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John Lewis seeks landlord discounts

Published
today Oct 4, 2019
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John Lewis has a ‘never knowingly undersold’ tagline that means it will price-match competitors and now it seems that the company wants its landlords to think that way too as its rivals negotiate more favourable rent deals. 


John Lewis is seeking to reduce store costs - Sandra Halliday


It hasn’t gone as far as asking for rent cuts, but the retailer is seeking landlord discounts with the BBC saying it has told some landlords that it will “withhold 20% of this quarter's service charge”. Around 20 of the company’s department stores are in covered malls and would be affected by such a charge.

The service charge is a hefty cost for many chains as it’s a fee paid on top of rent for services such as security, maintenance and heating. Given that John Lewis stores are so big, the figures can really add up, even though larger stores would already be getting some sort of discount. Yet the presence of John Lewis as an anchor tenant in so many malls means some landlords are likely to fall in line.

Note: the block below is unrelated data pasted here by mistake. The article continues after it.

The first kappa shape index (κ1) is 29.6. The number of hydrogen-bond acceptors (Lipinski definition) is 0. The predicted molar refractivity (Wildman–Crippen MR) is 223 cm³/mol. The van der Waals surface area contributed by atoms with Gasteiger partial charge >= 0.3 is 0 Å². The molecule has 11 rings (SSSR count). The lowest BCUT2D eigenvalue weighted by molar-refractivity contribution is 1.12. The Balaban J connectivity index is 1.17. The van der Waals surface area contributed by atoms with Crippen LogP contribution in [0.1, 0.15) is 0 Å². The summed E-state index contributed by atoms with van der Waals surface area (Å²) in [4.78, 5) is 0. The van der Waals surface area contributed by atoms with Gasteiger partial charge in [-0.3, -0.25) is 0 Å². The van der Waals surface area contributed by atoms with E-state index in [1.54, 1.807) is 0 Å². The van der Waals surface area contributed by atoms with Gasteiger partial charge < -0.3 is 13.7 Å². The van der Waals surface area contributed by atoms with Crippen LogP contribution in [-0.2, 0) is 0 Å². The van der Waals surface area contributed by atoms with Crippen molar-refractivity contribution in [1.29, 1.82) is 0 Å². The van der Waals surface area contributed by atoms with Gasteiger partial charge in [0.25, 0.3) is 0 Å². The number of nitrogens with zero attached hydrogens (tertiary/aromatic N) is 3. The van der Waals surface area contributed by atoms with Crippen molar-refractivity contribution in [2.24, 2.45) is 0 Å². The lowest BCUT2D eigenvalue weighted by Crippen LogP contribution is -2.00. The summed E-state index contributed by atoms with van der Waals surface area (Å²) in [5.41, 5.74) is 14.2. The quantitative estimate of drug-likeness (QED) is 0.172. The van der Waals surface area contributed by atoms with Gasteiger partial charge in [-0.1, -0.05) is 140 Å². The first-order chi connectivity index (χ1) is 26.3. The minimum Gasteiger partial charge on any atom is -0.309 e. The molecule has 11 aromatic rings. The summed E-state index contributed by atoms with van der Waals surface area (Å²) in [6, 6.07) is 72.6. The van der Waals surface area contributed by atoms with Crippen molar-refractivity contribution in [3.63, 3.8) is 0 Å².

However, others could push back with one unnamed landlord telling the BBC that the move came out of the blue and landlords “will be looking at their lease, talking to lawyers who will get revved up to recover this money as a debt.” 

When John Lewis reported its results a few weeks ago, it turned in a loss and some commentators at the time said it was long overdue for the retailer to start talking tough to landlords. In an environment in which direct rivals House of Fraser and Debenhams have been able to negotiate many low- or no-rent deals, it seems that John Lewis is starting to agree.

Debenhams' rent bill has come down by around 50% following its recent restructuring and many House of Fraser stores are paying little rent, if any.

John Lewis is looking to remove major costs from its operations and has already launched a restructuring programme. This would see it cutting £100 million a year via a reduction in management roles and running its department stores and supermarkets as one business rather than as separate units.

In a statement, it complained that service charges have been rising to unacceptable levels with some landlords not willing to work with the company to reduce these costs. It also highlighted the investment it has been pumping into its shops to boost footfall.

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